Cubital tunnel release is a surgical procedure to correct cubital tunnel syndrome.
The goal of cubital tunnel release surgery is to reduce the pressure on the ulnar nerve by providing more space for the nerve to move freely and to increase blood flow to promote healing of the ulnar nerve.
The biceps is a large muscle located in the front of your upper arm and runs from the shoulder to the elbow joint. It is attached to the bones of the shoulder and elbow by tendons. The distal biceps is the area where the biceps is attached to the forearm bone in the elbow.
Elbow arthroscopy, also referred to as keyhole or minimally invasive surgery, is a surgical procedure that is performed through tiny incisions to evaluate and treat several elbow conditions.
Elbow arthroscopy is commonly performed under general anesthesia as an outpatient procedure. You will be placed in a lateral or prone position, which allows your surgeon to easily adjust the arthroscope and have a clear view of the inside of the elbow.
Open elbow surgery is an operative procedure performed to treat certain conditions of your elbow through a large, open cut (incision) in the skin using a scalpel.
It is a type of surgery where fatty tissues and muscle layers of the elbow beneath the skin are cut to expose the entire operative area. This will help your surgeon to have a full view of the affected structures or organs involved.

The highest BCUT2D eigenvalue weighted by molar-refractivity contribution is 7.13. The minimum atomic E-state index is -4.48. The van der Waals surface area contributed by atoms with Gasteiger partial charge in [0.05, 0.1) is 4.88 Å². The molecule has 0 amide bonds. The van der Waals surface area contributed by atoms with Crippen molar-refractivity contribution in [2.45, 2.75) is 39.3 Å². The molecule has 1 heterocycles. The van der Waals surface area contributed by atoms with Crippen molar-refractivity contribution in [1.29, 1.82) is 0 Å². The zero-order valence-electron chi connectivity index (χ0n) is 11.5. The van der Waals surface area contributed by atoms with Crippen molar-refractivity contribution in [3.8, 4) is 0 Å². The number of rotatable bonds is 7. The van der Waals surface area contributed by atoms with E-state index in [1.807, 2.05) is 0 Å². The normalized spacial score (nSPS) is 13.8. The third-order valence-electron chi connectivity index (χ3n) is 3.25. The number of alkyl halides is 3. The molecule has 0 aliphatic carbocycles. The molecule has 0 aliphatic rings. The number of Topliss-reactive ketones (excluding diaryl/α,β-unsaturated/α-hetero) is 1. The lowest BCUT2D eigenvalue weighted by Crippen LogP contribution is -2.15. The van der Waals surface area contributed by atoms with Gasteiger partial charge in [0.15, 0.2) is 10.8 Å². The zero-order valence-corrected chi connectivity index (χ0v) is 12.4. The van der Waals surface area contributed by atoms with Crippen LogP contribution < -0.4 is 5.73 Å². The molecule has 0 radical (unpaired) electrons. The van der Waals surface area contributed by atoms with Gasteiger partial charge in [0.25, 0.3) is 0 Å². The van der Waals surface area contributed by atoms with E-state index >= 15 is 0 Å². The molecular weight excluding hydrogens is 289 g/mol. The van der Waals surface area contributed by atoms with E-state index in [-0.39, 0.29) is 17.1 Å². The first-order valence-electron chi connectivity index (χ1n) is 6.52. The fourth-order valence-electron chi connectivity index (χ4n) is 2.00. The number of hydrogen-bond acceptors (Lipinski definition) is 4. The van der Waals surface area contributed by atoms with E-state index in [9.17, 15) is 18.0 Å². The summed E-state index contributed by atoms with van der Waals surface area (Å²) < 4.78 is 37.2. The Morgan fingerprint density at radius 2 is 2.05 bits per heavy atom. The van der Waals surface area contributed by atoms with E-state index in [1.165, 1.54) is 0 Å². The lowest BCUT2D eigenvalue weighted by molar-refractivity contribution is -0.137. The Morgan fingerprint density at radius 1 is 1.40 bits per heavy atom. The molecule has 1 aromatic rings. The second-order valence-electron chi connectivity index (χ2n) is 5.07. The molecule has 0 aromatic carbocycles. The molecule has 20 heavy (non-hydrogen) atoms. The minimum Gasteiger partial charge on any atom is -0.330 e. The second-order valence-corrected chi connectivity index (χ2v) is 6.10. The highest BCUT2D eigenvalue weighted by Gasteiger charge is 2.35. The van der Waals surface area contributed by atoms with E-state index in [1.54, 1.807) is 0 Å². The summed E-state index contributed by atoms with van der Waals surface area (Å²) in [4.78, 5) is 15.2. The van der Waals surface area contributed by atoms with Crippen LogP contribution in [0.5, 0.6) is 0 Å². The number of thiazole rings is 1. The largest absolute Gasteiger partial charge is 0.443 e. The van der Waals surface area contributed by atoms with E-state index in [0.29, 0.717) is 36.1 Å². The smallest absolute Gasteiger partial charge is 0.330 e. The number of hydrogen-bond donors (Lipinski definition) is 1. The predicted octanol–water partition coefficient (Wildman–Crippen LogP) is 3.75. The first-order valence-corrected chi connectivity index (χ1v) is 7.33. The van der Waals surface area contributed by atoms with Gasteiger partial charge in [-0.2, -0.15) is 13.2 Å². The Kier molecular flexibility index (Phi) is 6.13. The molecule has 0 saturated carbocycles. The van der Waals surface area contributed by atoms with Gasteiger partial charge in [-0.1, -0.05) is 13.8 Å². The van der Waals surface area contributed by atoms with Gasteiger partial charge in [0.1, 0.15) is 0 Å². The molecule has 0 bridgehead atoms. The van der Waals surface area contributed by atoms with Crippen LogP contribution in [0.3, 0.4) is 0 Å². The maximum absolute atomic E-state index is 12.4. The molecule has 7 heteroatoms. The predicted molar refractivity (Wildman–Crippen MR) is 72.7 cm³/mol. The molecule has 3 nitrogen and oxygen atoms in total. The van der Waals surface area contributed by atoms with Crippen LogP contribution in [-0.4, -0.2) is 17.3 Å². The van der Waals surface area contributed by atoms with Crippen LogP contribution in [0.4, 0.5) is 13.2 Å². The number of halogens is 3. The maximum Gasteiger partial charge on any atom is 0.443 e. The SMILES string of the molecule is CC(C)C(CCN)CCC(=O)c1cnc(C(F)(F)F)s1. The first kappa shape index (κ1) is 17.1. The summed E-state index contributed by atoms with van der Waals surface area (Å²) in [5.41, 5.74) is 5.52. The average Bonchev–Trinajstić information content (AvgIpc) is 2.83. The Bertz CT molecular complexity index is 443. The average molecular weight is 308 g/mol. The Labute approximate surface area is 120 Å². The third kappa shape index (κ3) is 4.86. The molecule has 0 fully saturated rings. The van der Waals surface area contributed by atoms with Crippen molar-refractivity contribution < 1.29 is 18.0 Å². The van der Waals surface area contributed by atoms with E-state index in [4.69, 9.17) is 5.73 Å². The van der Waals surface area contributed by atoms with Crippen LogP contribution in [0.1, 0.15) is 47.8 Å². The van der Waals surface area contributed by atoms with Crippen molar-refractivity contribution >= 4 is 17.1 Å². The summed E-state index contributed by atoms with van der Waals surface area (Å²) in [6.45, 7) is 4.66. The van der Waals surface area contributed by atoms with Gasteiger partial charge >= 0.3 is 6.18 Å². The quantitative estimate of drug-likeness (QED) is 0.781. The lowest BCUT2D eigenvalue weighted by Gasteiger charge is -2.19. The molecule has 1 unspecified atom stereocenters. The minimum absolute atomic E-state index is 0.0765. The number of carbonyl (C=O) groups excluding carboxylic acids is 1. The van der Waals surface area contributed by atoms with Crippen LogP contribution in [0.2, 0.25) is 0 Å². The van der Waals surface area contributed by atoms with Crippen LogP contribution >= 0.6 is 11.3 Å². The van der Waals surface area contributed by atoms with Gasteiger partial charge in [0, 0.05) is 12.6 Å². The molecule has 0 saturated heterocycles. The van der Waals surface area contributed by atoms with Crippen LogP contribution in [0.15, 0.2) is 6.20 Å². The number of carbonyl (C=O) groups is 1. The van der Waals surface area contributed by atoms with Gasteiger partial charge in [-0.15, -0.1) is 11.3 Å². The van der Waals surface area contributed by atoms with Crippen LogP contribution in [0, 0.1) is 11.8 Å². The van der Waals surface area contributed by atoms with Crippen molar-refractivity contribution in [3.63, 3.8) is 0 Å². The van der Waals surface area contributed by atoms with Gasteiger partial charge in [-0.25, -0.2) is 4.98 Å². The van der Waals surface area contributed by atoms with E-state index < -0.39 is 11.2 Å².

Commonly called Tommy John surgery, this procedure involves reconstructing a damaged ligament on the inside of the elbow called the ulnar or medial collateral ligament with a tendon graft obtained from your own body or a donor.
The ulnar collateral ligament (UCL), also called medial collateral ligament, is located on the inside of the elbow and connects the ulna bone to the humerus bone. It is one of the main stabilizing ligaments in the elbow, especially with overhead activities such as throwing and pitching.
Elbow joint replacement, also referred to as total elbow arthroplasty, is an operative procedure to treat the symptoms of arthritis that have not responded to non-surgical treatments. The goal of elbow joint replacement surgery is to eliminate your pain and increase the mobility of your elbow joint.
Ligament reconstruction is considered in patients with ligament rupture. Your surgeon will make an incision over the elbow. Care is taken to move muscles, tendons, and nerves out of the way. The donor's tendon is harvested from either the forearm or below the knee. Your surgeon drills holes into the bones of the upper arm and forearm, around the elbow joint. The donor's tendon is inserted through the drilled holes in a pattern like that of the original ligament complex. The tendon is then attached to the bone surfaces with special sutures.